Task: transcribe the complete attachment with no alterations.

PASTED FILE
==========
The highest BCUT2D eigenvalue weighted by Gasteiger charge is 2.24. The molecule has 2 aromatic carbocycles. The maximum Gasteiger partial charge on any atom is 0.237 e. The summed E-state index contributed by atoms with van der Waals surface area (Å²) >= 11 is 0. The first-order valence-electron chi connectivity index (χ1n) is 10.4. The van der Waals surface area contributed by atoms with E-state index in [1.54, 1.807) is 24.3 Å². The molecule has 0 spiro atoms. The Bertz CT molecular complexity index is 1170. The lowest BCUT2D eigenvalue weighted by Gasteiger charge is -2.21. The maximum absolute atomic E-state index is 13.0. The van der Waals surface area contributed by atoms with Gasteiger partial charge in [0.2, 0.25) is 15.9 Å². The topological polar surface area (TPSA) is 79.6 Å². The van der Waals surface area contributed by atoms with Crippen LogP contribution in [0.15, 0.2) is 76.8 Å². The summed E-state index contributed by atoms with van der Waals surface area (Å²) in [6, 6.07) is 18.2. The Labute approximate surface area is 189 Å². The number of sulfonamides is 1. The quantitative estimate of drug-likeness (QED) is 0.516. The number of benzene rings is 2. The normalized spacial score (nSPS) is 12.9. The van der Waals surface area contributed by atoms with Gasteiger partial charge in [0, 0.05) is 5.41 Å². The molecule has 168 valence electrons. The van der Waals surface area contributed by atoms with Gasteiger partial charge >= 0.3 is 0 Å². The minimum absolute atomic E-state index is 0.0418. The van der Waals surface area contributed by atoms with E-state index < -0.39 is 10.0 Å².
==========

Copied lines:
The highest BCUT2D eigenvalue weighted by Gasteiger charge is 2.24. The molecule has 2 aromatic carbocycles. The maximum Gasteiger partial charge on any atom is 0.237 e. The summed E-state index contributed by atoms with van der Waals surface area (Å²) >= 11 is 0. The first-order valence-electron chi connectivity index (χ1n) is 10.4. The van der Waals surface area contributed by atoms with E-state index in [1.54, 1.807) is 24.3 Å². The molecule has 0 spiro atoms. The Bertz CT molecular complexity index is 1170. The lowest BCUT2D eigenvalue weighted by Gasteiger charge is -2.21. The maximum absolute atomic E-state index is 13.0. The van der Waals surface area contributed by atoms with Gasteiger partial charge in [0.2, 0.25) is 15.9 Å². The topological polar surface area (TPSA) is 79.6 Å². The van der Waals surface area contributed by atoms with Crippen LogP contribution in [0.15, 0.2) is 76.8 Å². The summed E-state index contributed by atoms with van der Waals surface area (Å²) in [6, 6.07) is 18.2. The Labute approximate surface area is 189 Å². The number of sulfonamides is 1. The quantitative estimate of drug-likeness (QED) is 0.516. The number of benzene rings is 2. The normalized spacial score (nSPS) is 12.9. The van der Waals surface area contributed by atoms with Gasteiger partial charge in [0, 0.05) is 5.41 Å². The molecule has 168 valence electrons. The van der Waals surface area contributed by atoms with Gasteiger partial charge >= 0.3 is 0 Å². The minimum absolute atomic E-state index is 0.0418. The van der Waals surface area contributed by atoms with E-state index < -0.39 is 10.0 Å².